In the Tibetan Book of the Dead, a prayer from the Preliminary Practice (which is recited each morning) goes as follows:
"We who are fearless and hard-hearted, despite having seen so many sufferings of birth, old age, sickness and death, are wasting our human lives, endowed with freedom and opportunity, on the paths of distraction. Grant your blessing, so that we may continuously remember impermanence and death."
Every morning, before the sun has even risen, before the birds begin their familiar song, the practitioner is encouraged to face the certainty of death. We have seen it over and over, the prayer reminds us. Death is nothing new. In fact, as the sun rises, as the birds sing, the prayer goes on to explain that even these things are transient. "If you do not achieve an undaunted confident security [in this knowledge] now, what point is there in your being alive, o living creature?"
The truth is, we know that death is always there. Death is as much a part of life as, well, life – and so it must be, no matter how tragic. But our modern society has tried, and largely succeeded, at separating us from the reality of death. We are cordoned off from witnessing it, and so when we do – mostly by accident – it is all the more difficult to bear. It is unexpected.
In our not-so-distant human history, death was accepted as a given. Death came so often, came within such close proximity, that humankind was forced to find all manner of ways of dealing with it – from the practical (disposal to avoid the spread of disease) to the spiritual (religious doctrines which allowed us to eventually overcome our grief). Regardless of the "truth" or "falsity" of such responses to death, their value was determined by their success; when one has other mouths to feed, other tasks which necessitate the continuation of daily life, one cannot spend all one's time mourning the loss of a friend, clansman or family member. It was necessary that we have these things available to us, so that we ourselves could continue living.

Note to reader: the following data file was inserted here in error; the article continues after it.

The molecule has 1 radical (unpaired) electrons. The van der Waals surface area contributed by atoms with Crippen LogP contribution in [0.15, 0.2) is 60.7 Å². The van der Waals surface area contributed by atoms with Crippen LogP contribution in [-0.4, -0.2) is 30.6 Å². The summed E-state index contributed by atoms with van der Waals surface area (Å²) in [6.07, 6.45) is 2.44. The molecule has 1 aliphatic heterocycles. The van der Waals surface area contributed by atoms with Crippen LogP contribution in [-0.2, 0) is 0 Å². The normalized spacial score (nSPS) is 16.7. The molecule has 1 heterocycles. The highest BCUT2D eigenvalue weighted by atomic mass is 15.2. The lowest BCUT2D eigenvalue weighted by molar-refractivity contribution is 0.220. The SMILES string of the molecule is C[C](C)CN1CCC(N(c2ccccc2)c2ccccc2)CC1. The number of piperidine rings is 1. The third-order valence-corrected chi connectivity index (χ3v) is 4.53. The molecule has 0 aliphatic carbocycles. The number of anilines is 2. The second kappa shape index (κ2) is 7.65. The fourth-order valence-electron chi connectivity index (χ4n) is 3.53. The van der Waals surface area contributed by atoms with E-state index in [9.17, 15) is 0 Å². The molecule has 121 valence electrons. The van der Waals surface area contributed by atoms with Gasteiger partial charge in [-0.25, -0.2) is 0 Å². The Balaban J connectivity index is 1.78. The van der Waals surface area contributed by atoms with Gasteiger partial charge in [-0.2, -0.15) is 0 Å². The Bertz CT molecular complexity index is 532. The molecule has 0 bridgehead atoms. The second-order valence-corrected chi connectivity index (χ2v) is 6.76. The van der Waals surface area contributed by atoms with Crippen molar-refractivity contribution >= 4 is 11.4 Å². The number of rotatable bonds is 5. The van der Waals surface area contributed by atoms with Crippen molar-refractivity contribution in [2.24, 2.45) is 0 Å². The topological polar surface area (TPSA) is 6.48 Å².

But our recent history has quarantined death; has confined it to sterile hospital beds and made it a clean, painless, almost theatrical ordeal. And we still turn to these same old ways of confronting that death, but we find ourselves continually disenfranchised with them – not because of their intrinsic efficacy, but because our entire experience of death has changed. We as a society have fundamentally altered our perception of death, and thus have fundamentally altered the applicability of those old "tried and true" methods for coming to terms with death.
Perhaps what we need now is a "top-down" approach. Perhaps we need to return to the old methods for dealing with death, and work backward from there. If I wake tomorrow morning and remind myself of the certainty of death, of the transience of all things, will I be even just the slightest bit more capable of dealing with the very recent death of a good friend? If I re-familiarize myself with death through the old practices and old prayers, will I be better equipped to face it head-on when it next comes?
Surely I will mourn and I will cry – oh God, Joe, how I miss you – but perhaps I will also find that my tears are tears of catharsis instead of anger, disbelief or guilt. Or perhaps I am just fooling myself with all this sophistry, and like Hume would find it better to completely throw off the shackles of a religious approach to death. Either way, the truth of the matter is that death must be acknowledged. Death is real and it is certain, and if nothing else, it must not be ignored.
3 hours ago